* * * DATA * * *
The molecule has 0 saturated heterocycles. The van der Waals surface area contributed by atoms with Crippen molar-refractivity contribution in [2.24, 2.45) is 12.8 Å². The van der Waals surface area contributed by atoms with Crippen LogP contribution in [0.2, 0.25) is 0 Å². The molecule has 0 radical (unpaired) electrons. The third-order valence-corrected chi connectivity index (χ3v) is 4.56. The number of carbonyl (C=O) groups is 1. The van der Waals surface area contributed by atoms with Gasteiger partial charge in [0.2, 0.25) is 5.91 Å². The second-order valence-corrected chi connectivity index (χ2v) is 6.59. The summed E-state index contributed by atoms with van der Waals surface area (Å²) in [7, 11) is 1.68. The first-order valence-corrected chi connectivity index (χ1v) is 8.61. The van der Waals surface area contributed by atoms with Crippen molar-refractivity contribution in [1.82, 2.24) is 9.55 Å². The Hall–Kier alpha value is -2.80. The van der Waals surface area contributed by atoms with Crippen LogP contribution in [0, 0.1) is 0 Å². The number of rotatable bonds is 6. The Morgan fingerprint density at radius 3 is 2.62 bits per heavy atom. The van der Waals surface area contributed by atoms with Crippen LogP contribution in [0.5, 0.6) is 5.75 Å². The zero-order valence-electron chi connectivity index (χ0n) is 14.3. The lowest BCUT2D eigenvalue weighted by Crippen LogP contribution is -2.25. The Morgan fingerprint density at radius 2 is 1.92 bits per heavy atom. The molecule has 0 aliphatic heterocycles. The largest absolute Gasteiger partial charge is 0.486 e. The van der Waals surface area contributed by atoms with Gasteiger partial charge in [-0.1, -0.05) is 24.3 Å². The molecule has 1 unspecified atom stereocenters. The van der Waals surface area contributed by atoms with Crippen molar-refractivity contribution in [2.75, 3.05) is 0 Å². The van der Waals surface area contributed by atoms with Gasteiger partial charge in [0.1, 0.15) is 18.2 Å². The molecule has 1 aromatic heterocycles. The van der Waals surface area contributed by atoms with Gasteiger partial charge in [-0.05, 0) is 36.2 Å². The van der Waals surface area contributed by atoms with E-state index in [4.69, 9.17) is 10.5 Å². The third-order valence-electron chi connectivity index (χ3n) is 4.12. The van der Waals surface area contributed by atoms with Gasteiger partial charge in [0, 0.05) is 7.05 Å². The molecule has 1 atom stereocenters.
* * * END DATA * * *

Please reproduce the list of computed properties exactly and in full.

The molecule has 0 saturated heterocycles. The van der Waals surface area contributed by atoms with Crippen molar-refractivity contribution in [2.24, 2.45) is 12.8 Å². The van der Waals surface area contributed by atoms with Crippen LogP contribution in [0.2, 0.25) is 0 Å². The molecule has 0 radical (unpaired) electrons. The third-order valence-corrected chi connectivity index (χ3v) is 4.56. The number of carbonyl (C=O) groups is 1. The van der Waals surface area contributed by atoms with Gasteiger partial charge in [0.2, 0.25) is 5.91 Å². The second-order valence-corrected chi connectivity index (χ2v) is 6.59. The summed E-state index contributed by atoms with van der Waals surface area (Å²) in [7, 11) is 1.68. The first-order valence-corrected chi connectivity index (χ1v) is 8.61. The van der Waals surface area contributed by atoms with Crippen molar-refractivity contribution in [1.82, 2.24) is 9.55 Å². The Hall–Kier alpha value is -2.80. The van der Waals surface area contributed by atoms with Crippen LogP contribution in [0, 0.1) is 0 Å². The number of rotatable bonds is 6. The Morgan fingerprint density at radius 3 is 2.62 bits per heavy atom. The van der Waals surface area contributed by atoms with Crippen LogP contribution in [0.5, 0.6) is 5.75 Å². The zero-order valence-electron chi connectivity index (χ0n) is 14.3. The lowest BCUT2D eigenvalue weighted by Crippen LogP contribution is -2.25. The Morgan fingerprint density at radius 2 is 1.92 bits per heavy atom. The molecule has 0 aliphatic heterocycles. The largest absolute Gasteiger partial charge is 0.486 e. The van der Waals surface area contributed by atoms with Gasteiger partial charge in [-0.1, -0.05) is 24.3 Å². The molecule has 1 unspecified atom stereocenters. The van der Waals surface area contributed by atoms with Crippen molar-refractivity contribution in [2.75, 3.05) is 0 Å². The van der Waals surface area contributed by atoms with Gasteiger partial charge in [0.1, 0.15) is 18.2 Å². The molecule has 1 aromatic heterocycles. The van der Waals surface area contributed by atoms with Gasteiger partial charge in [-0.05, 0) is 36.2 Å². The van der Waals surface area contributed by atoms with E-state index in [4.69, 9.17) is 10.5 Å². The third-order valence-electron chi connectivity index (χ3n) is 4.12. The van der Waals surface area contributed by atoms with Gasteiger partial charge in [0, 0.05) is 7.05 Å². The molecule has 1 atom stereocenters.